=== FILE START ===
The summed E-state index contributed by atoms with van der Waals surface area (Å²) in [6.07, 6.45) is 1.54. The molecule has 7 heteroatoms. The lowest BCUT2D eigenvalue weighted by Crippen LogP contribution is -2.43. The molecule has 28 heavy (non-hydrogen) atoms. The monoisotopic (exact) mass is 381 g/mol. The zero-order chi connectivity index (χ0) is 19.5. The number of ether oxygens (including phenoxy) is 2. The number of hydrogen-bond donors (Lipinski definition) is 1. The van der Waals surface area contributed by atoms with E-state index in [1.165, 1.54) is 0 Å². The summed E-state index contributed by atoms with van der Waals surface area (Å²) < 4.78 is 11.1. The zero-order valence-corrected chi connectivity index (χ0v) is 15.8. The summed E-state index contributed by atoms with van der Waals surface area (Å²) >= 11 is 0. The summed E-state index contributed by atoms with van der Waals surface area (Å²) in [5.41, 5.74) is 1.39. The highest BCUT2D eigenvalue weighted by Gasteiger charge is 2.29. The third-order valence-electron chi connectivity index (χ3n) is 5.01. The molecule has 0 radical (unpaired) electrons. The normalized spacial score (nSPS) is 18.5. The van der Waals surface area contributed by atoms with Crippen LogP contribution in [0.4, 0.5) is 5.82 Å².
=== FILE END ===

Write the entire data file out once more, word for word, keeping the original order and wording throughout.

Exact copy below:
The summed E-state index contributed by atoms with van der Waals surface area (Å²) in [6.07, 6.45) is 1.54. The molecule has 7 heteroatoms. The lowest BCUT2D eigenvalue weighted by Crippen LogP contribution is -2.43. The molecule has 28 heavy (non-hydrogen) atoms. The monoisotopic (exact) mass is 381 g/mol. The zero-order chi connectivity index (χ0) is 19.5. The number of ether oxygens (including phenoxy) is 2. The number of hydrogen-bond donors (Lipinski definition) is 1. The van der Waals surface area contributed by atoms with E-state index in [1.165, 1.54) is 0 Å². The summed E-state index contributed by atoms with van der Waals surface area (Å²) < 4.78 is 11.1. The zero-order valence-corrected chi connectivity index (χ0v) is 15.8. The summed E-state index contributed by atoms with van der Waals surface area (Å²) >= 11 is 0. The summed E-state index contributed by atoms with van der Waals surface area (Å²) in [5.41, 5.74) is 1.39. The highest BCUT2D eigenvalue weighted by Gasteiger charge is 2.29. The third-order valence-electron chi connectivity index (χ3n) is 5.01. The molecule has 0 radical (unpaired) electrons. The normalized spacial score (nSPS) is 18.5. The van der Waals surface area contributed by atoms with Crippen LogP contribution in [0.4, 0.5) is 5.82 Å².